Barry Odom after Thursday’s practice
The first time somebody told Johnathon Johnson that he was within striking distance of Missouri’s all-time receiving record, he thought they had the wrong guy.
Johnson, a redshirt senior, was on his phone in January when a fan told him in a tweet that he needed 883 yards to pass Danario Alexander for the program’s all-time record. For a second, he wondered if there was another Johnathon Johnson on the team.
“I clicked on it to make sure he was talking about me,” Johnson said Thursday.
Johnson wasn’t the only one surprised to learn of his careers numbers. When Missouri coach Barry Odom first saw the graphic that has Johnson currently No. 10 in all-time receiving yards with 1,896, he thought he misread it.
“I read it two or three times,” Odom said. “He’s been really a productive player. You look at Jeremy Maclin, Danario Alexander, go back to Vic Bailey. It’s a testament to JJ. The yards he’s gotten after catch is impressive.”
Johnson’s not knocking himself when he says was skeptical of the number back in January. He just had a hard time processing it. The 5-foot-9 slot receiver has never been Missouri’s top wideout and his 737 receiving yards in 2018 were a career high. For Johnson to eclipse Alexander’s record, he’ll need to have a career year.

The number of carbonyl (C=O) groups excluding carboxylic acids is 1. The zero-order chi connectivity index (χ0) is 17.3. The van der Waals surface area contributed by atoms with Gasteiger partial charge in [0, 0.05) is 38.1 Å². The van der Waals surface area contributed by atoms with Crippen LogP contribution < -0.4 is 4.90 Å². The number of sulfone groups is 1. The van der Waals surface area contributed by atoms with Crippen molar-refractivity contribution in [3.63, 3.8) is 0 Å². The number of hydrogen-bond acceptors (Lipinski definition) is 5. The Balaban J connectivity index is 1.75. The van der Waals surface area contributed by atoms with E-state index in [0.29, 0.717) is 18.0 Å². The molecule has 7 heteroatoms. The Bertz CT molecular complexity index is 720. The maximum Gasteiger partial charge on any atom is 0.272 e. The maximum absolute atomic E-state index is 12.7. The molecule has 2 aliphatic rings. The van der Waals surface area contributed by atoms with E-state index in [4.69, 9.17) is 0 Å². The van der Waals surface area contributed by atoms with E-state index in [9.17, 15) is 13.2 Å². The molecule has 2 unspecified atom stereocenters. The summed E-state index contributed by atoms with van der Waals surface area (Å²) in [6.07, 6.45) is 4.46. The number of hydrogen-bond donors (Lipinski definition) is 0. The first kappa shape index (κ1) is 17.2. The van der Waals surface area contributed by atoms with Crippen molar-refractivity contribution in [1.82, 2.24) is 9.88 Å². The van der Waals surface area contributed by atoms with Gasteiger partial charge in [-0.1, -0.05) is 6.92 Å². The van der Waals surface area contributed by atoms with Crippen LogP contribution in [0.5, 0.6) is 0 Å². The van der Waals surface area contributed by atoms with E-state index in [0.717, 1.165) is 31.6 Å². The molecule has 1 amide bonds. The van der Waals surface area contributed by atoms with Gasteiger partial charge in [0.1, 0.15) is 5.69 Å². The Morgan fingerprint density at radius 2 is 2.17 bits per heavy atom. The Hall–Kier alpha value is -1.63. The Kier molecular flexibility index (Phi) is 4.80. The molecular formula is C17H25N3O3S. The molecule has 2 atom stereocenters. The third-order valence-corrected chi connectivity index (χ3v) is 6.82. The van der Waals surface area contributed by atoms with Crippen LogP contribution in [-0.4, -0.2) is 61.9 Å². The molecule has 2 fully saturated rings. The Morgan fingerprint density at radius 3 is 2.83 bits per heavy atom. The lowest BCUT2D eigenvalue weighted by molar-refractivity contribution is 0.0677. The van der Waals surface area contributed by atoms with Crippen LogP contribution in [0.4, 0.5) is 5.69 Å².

Wideouts coach Garrick McGee said he hasn’t talked to Johnson about the record much since fall camp has started, but he admitted the two talked extensively about it in the offseason. McGee said Johnson is one of the country’s top wideouts because of his competitiveness and speed.
Johnson played alongside former MU receiver J’Mon Moore, who is now with the Green Bay Packers, for most of his career and was stunned to discover that Moore ended his career with 2,477 receiving yards, roughly 300 short of Alexander’s record. The Memphis native said he understands his role with the team and looks at his situation as a chance to capitalize on opportunities.
“I was never the main target when playing here,” he said. “It just goes to show whenever I got the ball I was productive with it. For me to be in position and break the record, I feel like I’m in a special position.”
Ultimately, Johnson said he doesn’t care whether or not he breaks the record. He admits it would be nice but understands he’s part of a loaded Missouri receiving corps that also features graduate transfer Jonathan Nance, sophomores Jalen Knox and Kam Scott, and freshman Maurice Massey.
Missouri is currently banned from competing in a bowl because of academic scandal, and Johnson said he’d happily trade the record for a postseason game any time.
“If we go 12-0 I’d be perfectly fine with it,” he said.